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Antarctic Flood Forms ‘Ice Crater’

Posted by feww on July 2, 2013

Enormous flood under Antarctica drained six billion tons of water: Report

The ice surface collapsed as the water in Cook Sub-Glacial Lake drained away, probably into the ocean, according to a new report.

Antarctic Ice Crater - esa3D view of the crater created using CryoSat data. The ice surface collapsed as six cubic km of water drained away from Cook SGL. The crater is located in Victoria Land, East Antarctica at about 73ºS and 156ºE. Copyright: ESA/McMillan

ESA’s CryoSat satellite has discovered a massive ‘ice crater’ in Victoria Land, East Antarctica, which researchers believe was left behind when a lake lying under about 3 km of ice suddenly drained.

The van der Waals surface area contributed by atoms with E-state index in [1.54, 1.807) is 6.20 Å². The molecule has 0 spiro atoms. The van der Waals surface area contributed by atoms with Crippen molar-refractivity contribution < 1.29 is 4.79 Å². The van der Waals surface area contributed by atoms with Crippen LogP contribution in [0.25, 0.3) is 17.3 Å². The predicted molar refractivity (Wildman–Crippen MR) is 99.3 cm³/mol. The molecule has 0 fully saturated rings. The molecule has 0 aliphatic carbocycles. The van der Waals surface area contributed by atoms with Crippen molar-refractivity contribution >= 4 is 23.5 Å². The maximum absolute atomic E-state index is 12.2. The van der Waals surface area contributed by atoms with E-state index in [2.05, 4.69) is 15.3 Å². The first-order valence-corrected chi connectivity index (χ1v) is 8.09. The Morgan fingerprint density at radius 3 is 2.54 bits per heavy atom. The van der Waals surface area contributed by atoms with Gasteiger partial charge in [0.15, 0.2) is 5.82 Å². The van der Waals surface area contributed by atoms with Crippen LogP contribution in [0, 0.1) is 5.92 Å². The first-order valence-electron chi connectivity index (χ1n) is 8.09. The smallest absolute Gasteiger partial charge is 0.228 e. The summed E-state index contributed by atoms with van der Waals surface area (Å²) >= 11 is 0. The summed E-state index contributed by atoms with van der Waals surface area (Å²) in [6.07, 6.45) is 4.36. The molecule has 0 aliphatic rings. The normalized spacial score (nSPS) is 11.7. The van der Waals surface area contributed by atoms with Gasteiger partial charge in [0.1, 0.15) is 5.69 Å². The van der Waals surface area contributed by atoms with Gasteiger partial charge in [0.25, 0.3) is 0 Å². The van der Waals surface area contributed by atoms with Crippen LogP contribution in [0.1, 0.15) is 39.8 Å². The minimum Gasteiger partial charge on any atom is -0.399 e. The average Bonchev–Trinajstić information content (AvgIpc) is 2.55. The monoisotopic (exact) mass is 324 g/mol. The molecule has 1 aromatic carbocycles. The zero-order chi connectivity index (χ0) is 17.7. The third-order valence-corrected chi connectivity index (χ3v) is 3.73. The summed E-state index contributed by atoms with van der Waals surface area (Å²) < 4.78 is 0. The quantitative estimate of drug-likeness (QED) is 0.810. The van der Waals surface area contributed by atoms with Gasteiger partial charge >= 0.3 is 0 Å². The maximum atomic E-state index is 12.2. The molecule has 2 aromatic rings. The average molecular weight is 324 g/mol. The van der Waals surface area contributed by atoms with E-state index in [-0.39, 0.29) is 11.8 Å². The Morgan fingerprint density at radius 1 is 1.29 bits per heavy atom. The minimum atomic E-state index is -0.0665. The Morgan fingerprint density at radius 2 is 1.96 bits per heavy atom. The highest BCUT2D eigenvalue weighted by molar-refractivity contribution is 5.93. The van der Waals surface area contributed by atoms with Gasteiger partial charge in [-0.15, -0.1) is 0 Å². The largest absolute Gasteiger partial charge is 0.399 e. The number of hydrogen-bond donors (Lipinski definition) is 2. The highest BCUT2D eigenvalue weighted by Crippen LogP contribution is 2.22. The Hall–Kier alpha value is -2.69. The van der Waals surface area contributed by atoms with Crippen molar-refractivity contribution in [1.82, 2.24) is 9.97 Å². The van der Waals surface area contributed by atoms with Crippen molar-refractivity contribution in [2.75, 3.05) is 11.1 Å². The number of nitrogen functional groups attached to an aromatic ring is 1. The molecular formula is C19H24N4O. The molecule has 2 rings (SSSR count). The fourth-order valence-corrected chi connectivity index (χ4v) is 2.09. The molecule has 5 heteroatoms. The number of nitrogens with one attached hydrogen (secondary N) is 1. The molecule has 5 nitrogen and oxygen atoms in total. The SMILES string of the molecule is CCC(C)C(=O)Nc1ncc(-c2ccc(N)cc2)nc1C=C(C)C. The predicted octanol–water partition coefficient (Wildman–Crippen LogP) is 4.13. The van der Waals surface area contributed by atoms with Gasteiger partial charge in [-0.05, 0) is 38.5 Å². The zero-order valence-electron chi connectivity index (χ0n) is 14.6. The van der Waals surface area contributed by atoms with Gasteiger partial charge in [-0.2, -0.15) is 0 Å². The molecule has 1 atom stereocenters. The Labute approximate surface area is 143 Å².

“It covers an area of about 260 sq km, which is about the size of Edinburgh, and was as much as 70m deep,” said Dr Malcolm McMillan from the UK’s University of Leeds and lead author of a report in the journal Geophysical Research Letters.

“We knew from the Icesat data there had been a big elevation change, but it’s only now with Cryosat that we’ve been able to appreciate the true scale of what happened.” He told reporters.

The event occurred during an 18-month period in 2007-2008 at the Cook Sub-Glacial Lake (SGL) in the east of the continent, says the report.

The water would have been flowing away from the SGL at a rate of 160 cubic meters per second during peak discharge, the report says.

Cook is one of about 400 SGLs believed to exist on the White Continent, which is losing mass at a rate of between 50-100 billion tons a year.

ESA PAGE

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